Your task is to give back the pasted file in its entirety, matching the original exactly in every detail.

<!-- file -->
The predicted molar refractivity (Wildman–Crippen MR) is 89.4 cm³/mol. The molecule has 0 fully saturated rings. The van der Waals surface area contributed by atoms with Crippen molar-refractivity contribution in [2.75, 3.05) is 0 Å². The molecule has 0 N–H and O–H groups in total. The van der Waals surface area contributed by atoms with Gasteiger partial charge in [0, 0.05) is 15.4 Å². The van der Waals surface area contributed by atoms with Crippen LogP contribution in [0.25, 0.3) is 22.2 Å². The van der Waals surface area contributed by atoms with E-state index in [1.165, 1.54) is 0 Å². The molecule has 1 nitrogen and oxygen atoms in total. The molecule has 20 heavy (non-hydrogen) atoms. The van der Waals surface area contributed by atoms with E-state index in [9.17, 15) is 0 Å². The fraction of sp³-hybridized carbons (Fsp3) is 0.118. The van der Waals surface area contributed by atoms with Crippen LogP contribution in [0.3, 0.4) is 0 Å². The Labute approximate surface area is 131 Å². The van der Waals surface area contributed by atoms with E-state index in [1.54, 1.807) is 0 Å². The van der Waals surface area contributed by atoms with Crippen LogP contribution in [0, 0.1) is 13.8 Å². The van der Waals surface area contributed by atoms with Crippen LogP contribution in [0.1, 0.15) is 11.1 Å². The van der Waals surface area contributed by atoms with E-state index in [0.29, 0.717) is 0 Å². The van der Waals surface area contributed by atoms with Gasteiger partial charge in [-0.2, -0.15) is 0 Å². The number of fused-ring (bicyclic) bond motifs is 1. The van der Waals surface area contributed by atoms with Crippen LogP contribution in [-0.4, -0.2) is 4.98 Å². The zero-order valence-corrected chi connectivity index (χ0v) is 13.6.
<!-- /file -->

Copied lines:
The predicted molar refractivity (Wildman–Crippen MR) is 89.4 cm³/mol. The molecule has 0 fully saturated rings. The van der Waals surface area contributed by atoms with Crippen molar-refractivity contribution in [2.75, 3.05) is 0 Å². The molecule has 0 N–H and O–H groups in total. The van der Waals surface area contributed by atoms with Gasteiger partial charge in [0, 0.05) is 15.4 Å². The van der Waals surface area contributed by atoms with Crippen LogP contribution in [0.25, 0.3) is 22.2 Å². The van der Waals surface area contributed by atoms with E-state index in [1.165, 1.54) is 0 Å². The molecule has 1 nitrogen and oxygen atoms in total. The molecule has 20 heavy (non-hydrogen) atoms. The van der Waals surface area contributed by atoms with E-state index in [9.17, 15) is 0 Å². The fraction of sp³-hybridized carbons (Fsp3) is 0.118. The van der Waals surface area contributed by atoms with Crippen LogP contribution in [0.3, 0.4) is 0 Å². The Labute approximate surface area is 131 Å². The van der Waals surface area contributed by atoms with E-state index in [1.54, 1.807) is 0 Å². The van der Waals surface area contributed by atoms with Crippen LogP contribution in [0, 0.1) is 13.8 Å². The van der Waals surface area contributed by atoms with Crippen LogP contribution in [0.1, 0.15) is 11.1 Å². The van der Waals surface area contributed by atoms with E-state index in [0.29, 0.717) is 0 Å². The van der Waals surface area contributed by atoms with Gasteiger partial charge in [-0.2, -0.15) is 0 Å². The number of fused-ring (bicyclic) bond motifs is 1. The van der Waals surface area contributed by atoms with Crippen LogP contribution in [-0.4, -0.2) is 4.98 Å². The zero-order valence-corrected chi connectivity index (χ0v) is 13.6.